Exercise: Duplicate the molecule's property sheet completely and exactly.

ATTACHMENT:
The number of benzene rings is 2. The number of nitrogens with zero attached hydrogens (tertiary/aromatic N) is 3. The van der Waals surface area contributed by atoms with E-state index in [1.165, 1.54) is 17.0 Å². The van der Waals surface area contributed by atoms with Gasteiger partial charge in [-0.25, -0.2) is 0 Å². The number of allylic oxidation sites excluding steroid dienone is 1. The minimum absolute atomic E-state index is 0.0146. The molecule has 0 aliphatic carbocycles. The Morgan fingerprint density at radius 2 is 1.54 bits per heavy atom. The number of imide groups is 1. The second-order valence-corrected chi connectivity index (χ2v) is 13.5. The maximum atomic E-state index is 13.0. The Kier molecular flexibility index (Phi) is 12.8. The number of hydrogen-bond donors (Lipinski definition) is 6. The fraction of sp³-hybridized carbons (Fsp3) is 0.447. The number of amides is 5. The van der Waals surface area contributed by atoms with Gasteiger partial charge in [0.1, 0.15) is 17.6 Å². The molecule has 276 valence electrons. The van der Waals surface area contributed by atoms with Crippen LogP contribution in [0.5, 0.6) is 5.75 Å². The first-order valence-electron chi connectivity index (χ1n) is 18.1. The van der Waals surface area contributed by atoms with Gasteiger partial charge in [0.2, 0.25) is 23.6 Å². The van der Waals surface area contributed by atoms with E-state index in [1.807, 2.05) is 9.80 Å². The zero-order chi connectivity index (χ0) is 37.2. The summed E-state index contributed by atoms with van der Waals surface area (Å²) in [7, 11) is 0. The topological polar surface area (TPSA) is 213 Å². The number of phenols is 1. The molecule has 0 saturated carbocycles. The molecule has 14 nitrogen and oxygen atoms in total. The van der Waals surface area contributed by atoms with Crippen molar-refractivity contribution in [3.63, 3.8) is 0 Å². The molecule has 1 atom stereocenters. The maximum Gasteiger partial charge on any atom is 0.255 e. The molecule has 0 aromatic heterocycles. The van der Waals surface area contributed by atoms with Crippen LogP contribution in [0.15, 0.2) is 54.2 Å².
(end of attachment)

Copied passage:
The number of benzene rings is 2. The number of nitrogens with zero attached hydrogens (tertiary/aromatic N) is 3. The van der Waals surface area contributed by atoms with E-state index in [1.165, 1.54) is 17.0 Å². The van der Waals surface area contributed by atoms with Gasteiger partial charge in [-0.25, -0.2) is 0 Å². The number of allylic oxidation sites excluding steroid dienone is 1. The minimum absolute atomic E-state index is 0.0146. The molecule has 0 aliphatic carbocycles. The Morgan fingerprint density at radius 2 is 1.54 bits per heavy atom. The number of imide groups is 1. The second-order valence-corrected chi connectivity index (χ2v) is 13.5. The maximum atomic E-state index is 13.0. The Kier molecular flexibility index (Phi) is 12.8. The number of hydrogen-bond donors (Lipinski definition) is 6. The fraction of sp³-hybridized carbons (Fsp3) is 0.447. The number of amides is 5. The van der Waals surface area contributed by atoms with Gasteiger partial charge in [0.1, 0.15) is 17.6 Å². The molecule has 276 valence electrons. The van der Waals surface area contributed by atoms with Crippen LogP contribution in [0.5, 0.6) is 5.75 Å². The first-order valence-electron chi connectivity index (χ1n) is 18.1. The van der Waals surface area contributed by atoms with Gasteiger partial charge in [0.2, 0.25) is 23.6 Å². The van der Waals surface area contributed by atoms with E-state index in [1.807, 2.05) is 9.80 Å². The zero-order chi connectivity index (χ0) is 37.2. The summed E-state index contributed by atoms with van der Waals surface area (Å²) in [7, 11) is 0. The topological polar surface area (TPSA) is 213 Å². The number of phenols is 1. The molecule has 0 saturated carbocycles. The molecule has 14 nitrogen and oxygen atoms in total. The van der Waals surface area contributed by atoms with Crippen molar-refractivity contribution in [3.63, 3.8) is 0 Å². The molecule has 1 atom stereocenters. The maximum Gasteiger partial charge on any atom is 0.255 e. The molecule has 0 aromatic heterocycles. The van der Waals surface area contributed by atoms with Crippen LogP contribution in [0.15, 0.2) is 54.2 Å².